My Thoughts: Add this one to the list of really good mermaid books! This story moves around through time and one needs to pay attention to the chapter titles which tell us when we are. The prologue introduces us to Syrenka who is a mermaid. She is fascinated with humans and spends a lot of time observing them. But she learns that she is dangerous to the creatures she observes. 


Then the story shifts to the present and introduces Hester who is a seventeen-year-old history buff who is determined never to fall in love, marry and have children. She is afraid that she has a hidden genetic fault that would cause her to die after having a baby. After all, her mother and grandmother died shortly after they had their first child. She has a best friend named Peter who, I think, would like to be a boyfriend. I am not quite sure if Hester realizes this and is ignoring it or whether she is genuinely oblivious to his feelings. 


The old story tells about Ezra, budding naturalist, meeting Syrenka and falling in love with her in 1872. But local fishermen warn him away from her because of a long history of fishermen dying after interacting with those sea creatures. Ezra ignores the advice. When Syrenka is caught in a fisherman's net and Ezra almost drowns, Syrenka is attacked by the fisherman but kills him and becomes human. She has a baby and tries to give it to the sea but the baby is found by the widow of the fisherman she kills. Ezra and Syrenka, who has taken the name Sarah, marry but the widow of the fisherman is jealous of her and tries to convince the local pastor to perform an exorcism which goes incredibly wrong. 


In the present, Hester meets Ezra in a sea cave and develops an incredible attraction to him that causes her to do some uncharacteristic things like stealing a rare book from the library and stealing an old doll from a historical museum. This story is a mystery as Hester tries to learn about her family's past and the curse that is on it.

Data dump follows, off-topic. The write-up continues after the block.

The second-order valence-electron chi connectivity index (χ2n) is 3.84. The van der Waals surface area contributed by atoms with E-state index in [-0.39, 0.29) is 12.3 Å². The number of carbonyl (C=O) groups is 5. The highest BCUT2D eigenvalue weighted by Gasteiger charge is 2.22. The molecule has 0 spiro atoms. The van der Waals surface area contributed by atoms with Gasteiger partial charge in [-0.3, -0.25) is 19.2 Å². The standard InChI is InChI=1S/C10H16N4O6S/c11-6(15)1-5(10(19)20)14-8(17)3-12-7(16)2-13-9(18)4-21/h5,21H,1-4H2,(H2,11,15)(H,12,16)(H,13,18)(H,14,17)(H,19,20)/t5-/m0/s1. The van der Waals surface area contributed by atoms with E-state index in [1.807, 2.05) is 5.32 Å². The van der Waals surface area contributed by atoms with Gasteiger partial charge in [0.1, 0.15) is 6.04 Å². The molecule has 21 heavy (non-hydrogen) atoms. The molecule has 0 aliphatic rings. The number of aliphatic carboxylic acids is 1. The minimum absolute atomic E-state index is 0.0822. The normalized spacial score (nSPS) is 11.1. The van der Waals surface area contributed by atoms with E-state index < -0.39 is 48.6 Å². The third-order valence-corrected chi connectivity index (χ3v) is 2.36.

I thought the whole mythology about mermaids and the curse was well-done. I found the end of the story to be very intense. I think my students who like romance, paranormals, and interesting characters will enjoy this story. 

Favorite Quote (taken from the ARC and may not be final):
This was not a grazing touch, and the longer she held his hand the more there was a sensation of streaming, of flowing--she couldn't put words to it. It was as if passion itself were coursing from him through her core, filling her up, and bursting into the cool, damp air around her. It was unbearably pleasurable, and also frightening.
I got this ARC for review from Macmillan Children's Publishing Group. You can buy your copy here

Friday, August 17, 2012

Friday Memes: Monstrous Beauty by Elizabeth Fama

Happy Friday everybody!!
Book Beginnings on Friday is now hosted by Rose City Reader. The Friday 56 is hosted at Freda's Voice. Check out the links above for the rules and for the posts of the participants each week. Don’t dig for your favorite book, the coolest, the most intellectual. Use the CLOSEST.


I am reading Monstrous Beauty by Elizabeth Fama this week. I first put this one on my review stack on Dec. 6, 2011. It has finally reached the top of the stack because it will be published on September 4. I got this one from Macmillan Children's Publishing Group. Here is the description:
Fierce, seductive mermaid Syrenka falls in love with Ezra, a young naturalist. When she abandons her life underwater for a chance at happiness on land, she is unaware that this decision comes with horrific and deadly consequences. Almost one hundred forty years later, seventeen-year-old Hester meets a mysterious stranger named Ezra and feels overwhelmingly, inexplicably drawn to him. For generations, love has resulted in death for the women in her family. Is it an undiagnosed genetic defect . . . or a curse? With Ezra’s help, Hester investigates her family’s strange, sad history. The answers she seeks are waiting in the graveyard, the crypt, and at the bottom of the ocean—but powerful forces will do anything to keep her from uncovering her connection to Syrenka and to the tragedy of so long ago.
Beginning:
Syrenka wanted Pukanokick.
My first thought is "Oh, no. What unusual and difficult names." What do you think?

Friday 56:
He used the knife to cut away some of the net entangling Syrenka's tail. The slickness of her body was sensual and inviting.
I haven't gotten to this part of the book yet but I am not foreseeing anything good happening here.